Dev Anand was planning an extensive tour of Britain and Europe to scout for locations for his next film, a sequel to the phenomenally successful Hare Rama, Hare Krishna and provisionally titled “Hare Rama, Hare Krishna AAj,” when he suddenly died here last week.

Describing Dev Anand's last days, his son Suneil on Thursday said his father was extremely happy to be back in London and excited about the prospect of travelling around Britain.

“His next film was to be shot in Britain and other European countries and he was looking forward to go on a location hunting expedition,” he said.

The script is 80 per cent complete but there is now a question mark over whether it would ever be made though Kenny Muir, U.K. representative of Navketan International Films, insisted that “we are determined to see it through.”

Making his first public appearance since losing his father, Mr. Suneil thanked the people of India and “my dad's fans around the world'' for their support.

“This was how he would have liked to be remembered. He was a man of the people and his instructions to us were never to stop anyone who wanted to meet him,” he said.

Seated in the basement hall of the hotel where his father breathed his last, Mr. Suneil said that despite the outpouring of support from the people around the world he felt “very lonely.”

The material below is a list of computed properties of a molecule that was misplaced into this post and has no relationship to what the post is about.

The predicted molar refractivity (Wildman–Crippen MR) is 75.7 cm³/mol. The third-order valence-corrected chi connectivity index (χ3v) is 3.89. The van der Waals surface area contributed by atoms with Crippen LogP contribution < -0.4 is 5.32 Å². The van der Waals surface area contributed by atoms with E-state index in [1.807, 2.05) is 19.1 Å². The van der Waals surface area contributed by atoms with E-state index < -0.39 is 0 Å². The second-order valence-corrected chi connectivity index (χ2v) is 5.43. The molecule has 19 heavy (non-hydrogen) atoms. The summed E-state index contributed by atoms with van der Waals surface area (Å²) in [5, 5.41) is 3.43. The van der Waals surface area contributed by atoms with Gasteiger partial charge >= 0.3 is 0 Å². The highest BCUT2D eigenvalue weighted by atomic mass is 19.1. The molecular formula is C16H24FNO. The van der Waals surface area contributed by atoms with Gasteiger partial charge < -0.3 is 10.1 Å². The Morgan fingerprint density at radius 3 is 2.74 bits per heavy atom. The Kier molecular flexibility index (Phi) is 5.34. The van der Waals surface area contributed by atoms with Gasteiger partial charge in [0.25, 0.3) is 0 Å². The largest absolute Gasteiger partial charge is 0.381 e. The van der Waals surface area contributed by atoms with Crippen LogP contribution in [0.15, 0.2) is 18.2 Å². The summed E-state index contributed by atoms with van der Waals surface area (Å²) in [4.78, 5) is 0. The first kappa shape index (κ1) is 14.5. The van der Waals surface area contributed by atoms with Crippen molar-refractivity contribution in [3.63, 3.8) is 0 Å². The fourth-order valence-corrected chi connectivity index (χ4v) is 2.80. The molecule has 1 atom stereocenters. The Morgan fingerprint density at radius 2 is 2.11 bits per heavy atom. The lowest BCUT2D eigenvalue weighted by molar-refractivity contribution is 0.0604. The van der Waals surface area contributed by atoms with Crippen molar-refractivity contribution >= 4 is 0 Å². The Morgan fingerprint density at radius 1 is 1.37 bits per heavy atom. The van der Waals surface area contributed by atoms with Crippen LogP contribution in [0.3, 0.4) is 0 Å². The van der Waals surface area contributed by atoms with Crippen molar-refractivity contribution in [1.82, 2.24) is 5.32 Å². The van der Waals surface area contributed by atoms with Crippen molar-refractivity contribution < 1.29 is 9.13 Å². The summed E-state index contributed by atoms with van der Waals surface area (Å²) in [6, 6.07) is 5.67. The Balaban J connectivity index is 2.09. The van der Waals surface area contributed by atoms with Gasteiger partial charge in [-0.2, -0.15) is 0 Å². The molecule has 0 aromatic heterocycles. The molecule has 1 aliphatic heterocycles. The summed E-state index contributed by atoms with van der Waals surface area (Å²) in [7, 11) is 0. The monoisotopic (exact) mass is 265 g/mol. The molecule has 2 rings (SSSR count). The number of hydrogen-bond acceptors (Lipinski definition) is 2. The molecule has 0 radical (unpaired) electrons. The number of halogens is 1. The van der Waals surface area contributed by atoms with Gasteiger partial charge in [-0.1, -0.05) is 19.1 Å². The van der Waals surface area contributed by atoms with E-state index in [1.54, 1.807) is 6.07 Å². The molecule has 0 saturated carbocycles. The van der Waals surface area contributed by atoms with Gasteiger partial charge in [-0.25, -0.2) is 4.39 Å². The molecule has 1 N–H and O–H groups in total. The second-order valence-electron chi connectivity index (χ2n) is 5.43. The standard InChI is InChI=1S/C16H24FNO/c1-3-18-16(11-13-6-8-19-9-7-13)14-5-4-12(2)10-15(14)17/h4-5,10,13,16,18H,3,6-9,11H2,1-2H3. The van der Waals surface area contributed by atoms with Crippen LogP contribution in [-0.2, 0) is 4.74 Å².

“I miss him and I feel very lonely. He was not only my father but also a friend and a mentor. We worked together on all his projects. It is a lonely world without him. But I know he is up there somewhere and smiling,'' he said in a choked voice.

A “workaholic''

Dev Anand father was a “workaholic'' and left behind a large number of unfinished scripts and material relating to future projects.

“He was always working and the best tribute we can pay to him is to finish the projects he was working on,'' Mr. Suneil said.

Asked whether there were plans to donate his papers to a film archive or the Film Institute at Pune for the benefit of film historians and students of cinema, he said: “No, but as time passes we will try and make them available to the public in some form.”

How would his father like to have been remembered?

“Just for his work.”

Mr. Suneil said Dev Anand was a “forward-looking man'' who hated to look back.

“He was a Google man, if you know what I mean,'' he said.

His nephew Tony Sarin said that despite his public image he was a family man —“very caring and always around to help.”

London was apparently one of Dev Anand's favourite cities and the family is thinking of building a permanent memorial here to commemorate his love for the city.

Ashes to be brought to India

The last rites of Dev Anand will be held in London on Saturday, his family confirmed on Thursday.

He will be cremated at the Putney Vale Crematorium in South London and his ashes taken to India. Later, a memorial meeting will be held at the Bharatiya Vidya Bhavan in Kensington, west London.

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